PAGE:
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With Michael Bay’s latest entry in the billion dollar franchise a few weeks away from Cinemas, I figured my first blog entry would be about defending the action auteurs questionable body of work. Instead I spent more time considering why I find the concept of warring transforming robots so appealing in the first place.

I saw Transformers the animated movie for the first time on Christmas Day morning 1987 when I was 6 years old. For me it was something akin to the apes touching the monolith in 2001: A Space Odyssey. My little impressionable brain took a quantum leap forward that morning into a deep obsession with genre-based pop culture. I’ve seen it easily a hundred times since that day, and almost everything I love can be directly traced back to it.

The plot is relatively simple, heroic Autobot’s war with Evil¬†Decepticon’s in the distant Earth Future of 2005. Uber-baddie¬†Unicron (a Jupiter-sized Transformer that eats other planets) threatens
the Autobot’s home planet of Cybetron, and a space adventure follows. Many new robots are introduced to sell new toys and the heroes utilise the super MacGuffin ‘matrix of leadership’ to fufill a prophecy and save the universe.

It was my first introduction to a host of different genres… It’s high Science-Fiction. The film opens with Unicron devouring a smaller planet of sentient machines. It’s a war movie. It’s incredibly violent, lead characters are killed in graphic detail and wild abandon. One death in particular at the beginning taught me my first lesson about life, death and consequence.

It’s a buddy comedy. It’s an underdog story. It’s a beautifully animated anime under the direction of Nelson Shin for TOEI studios. There’s imagination bursting through every second of it’s lean 85 minute run-time.

There’s a crazy roster of talent giving the cast of Robots soul. Judd Nelson of The Breakfast Club takes the lead as the aforementioned underdog Autobot ‘Hot-Rod’, Leonard Nimoy, Scatman Cruthers, Eric Idle, Robert Stack and weirdest of all… Orson Welles as Unicron make up the rest.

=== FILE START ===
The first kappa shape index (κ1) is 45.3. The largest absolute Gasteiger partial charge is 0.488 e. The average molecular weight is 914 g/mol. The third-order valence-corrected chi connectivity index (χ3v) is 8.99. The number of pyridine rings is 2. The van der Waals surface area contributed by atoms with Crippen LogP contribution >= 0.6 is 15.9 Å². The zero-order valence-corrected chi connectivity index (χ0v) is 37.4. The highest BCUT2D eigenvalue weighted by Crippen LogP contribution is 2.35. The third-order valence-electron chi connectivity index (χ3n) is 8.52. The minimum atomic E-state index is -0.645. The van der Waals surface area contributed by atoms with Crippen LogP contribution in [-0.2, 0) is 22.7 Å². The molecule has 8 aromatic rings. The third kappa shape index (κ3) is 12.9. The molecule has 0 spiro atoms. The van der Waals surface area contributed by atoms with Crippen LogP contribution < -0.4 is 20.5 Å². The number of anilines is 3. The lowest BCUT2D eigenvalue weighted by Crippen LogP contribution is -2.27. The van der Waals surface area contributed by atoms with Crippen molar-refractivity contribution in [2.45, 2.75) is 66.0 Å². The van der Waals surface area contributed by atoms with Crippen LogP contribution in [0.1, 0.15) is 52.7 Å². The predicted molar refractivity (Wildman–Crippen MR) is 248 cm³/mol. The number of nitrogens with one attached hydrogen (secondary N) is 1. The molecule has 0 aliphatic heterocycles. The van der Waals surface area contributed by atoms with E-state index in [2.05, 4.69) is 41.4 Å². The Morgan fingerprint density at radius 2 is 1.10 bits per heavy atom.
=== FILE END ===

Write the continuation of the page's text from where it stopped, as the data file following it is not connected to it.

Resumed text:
Most of all… I’ve always considered Transformers in my heart to be an out and out musical. Vince DiCola’s (composer of the iconic Rocky IV soundtrack) thumping score is turned up to 11 at all times. It’s easily one of the noisiest movies ever made. 80’s Synth-pop collides with hair metal and drives the action at all times. Dialogue and action choreography weave seamlessly around the music. The effect is akin to watching a stadium rock laser-show fronted by a team of graceful mechanical ballet dancers. Some research revealed that this was the intention the whole time. Vince DiCola provided the score first and the movie was story-boarded and animated AROUND the music. The results were ridiculously kinetic, injecting a huge amount of adrenaline into the proceedings. Catchy songs by Stan Bush, Spectre General and Weird Al Yankovic punctured all the major action beats. Highlight song ‘You’ve got the Touch’ was famously covered by Dirk Diggler in Paul Thomas Anderson’s ‘Boogie Nights’.

The seeds of my passion for Comics, Sci-Fi, pop and metal were sewn in this movie and it’s informed almost everything I’ve enjoyed since. I’ve spent years evangelising it to anyone who will listen. If you haven’t seen it already, you may be surprised at how much fun you have.

I look forward to Transformers: Age of Extinction, but do so realising that it’s nostalgia that’s propelling my interest for the most part. Because even when you strip away all the bells and whistles they’ll always be a 6 year old part of me that knows robots fighting robots is inherently cool.

But nothing will ever match the grand scale and awesome rock-opera of the original Transformers movie.

Mark Bartlett